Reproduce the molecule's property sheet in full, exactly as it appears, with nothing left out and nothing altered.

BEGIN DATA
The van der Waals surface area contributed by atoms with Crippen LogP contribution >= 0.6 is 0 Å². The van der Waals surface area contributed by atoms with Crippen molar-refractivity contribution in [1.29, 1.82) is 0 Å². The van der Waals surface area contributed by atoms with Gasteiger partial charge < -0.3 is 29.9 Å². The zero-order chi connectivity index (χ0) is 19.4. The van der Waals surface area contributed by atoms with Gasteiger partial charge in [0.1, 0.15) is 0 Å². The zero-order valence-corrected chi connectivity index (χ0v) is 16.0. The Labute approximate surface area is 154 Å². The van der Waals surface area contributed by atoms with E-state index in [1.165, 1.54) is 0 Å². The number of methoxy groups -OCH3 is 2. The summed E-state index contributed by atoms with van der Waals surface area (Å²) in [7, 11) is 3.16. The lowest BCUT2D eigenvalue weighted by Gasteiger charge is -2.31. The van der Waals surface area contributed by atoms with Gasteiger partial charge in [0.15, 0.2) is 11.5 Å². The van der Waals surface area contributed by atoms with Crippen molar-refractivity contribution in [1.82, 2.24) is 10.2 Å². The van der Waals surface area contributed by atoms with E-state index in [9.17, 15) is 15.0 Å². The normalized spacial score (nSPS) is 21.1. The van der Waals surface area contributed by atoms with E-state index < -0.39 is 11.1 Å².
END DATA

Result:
The van der Waals surface area contributed by atoms with Crippen LogP contribution >= 0.6 is 0 Å². The van der Waals surface area contributed by atoms with Crippen molar-refractivity contribution in [1.29, 1.82) is 0 Å². The van der Waals surface area contributed by atoms with Gasteiger partial charge < -0.3 is 29.9 Å². The zero-order chi connectivity index (χ0) is 19.4. The van der Waals surface area contributed by atoms with Gasteiger partial charge in [0.1, 0.15) is 0 Å². The zero-order valence-corrected chi connectivity index (χ0v) is 16.0. The Labute approximate surface area is 154 Å². The van der Waals surface area contributed by atoms with E-state index in [1.165, 1.54) is 0 Å². The number of methoxy groups -OCH3 is 2. The summed E-state index contributed by atoms with van der Waals surface area (Å²) in [7, 11) is 3.16. The lowest BCUT2D eigenvalue weighted by Gasteiger charge is -2.31. The van der Waals surface area contributed by atoms with Gasteiger partial charge in [0.15, 0.2) is 11.5 Å². The van der Waals surface area contributed by atoms with Crippen molar-refractivity contribution in [1.82, 2.24) is 10.2 Å². The van der Waals surface area contributed by atoms with E-state index in [9.17, 15) is 15.0 Å². The normalized spacial score (nSPS) is 21.1. The van der Waals surface area contributed by atoms with E-state index < -0.39 is 11.1 Å².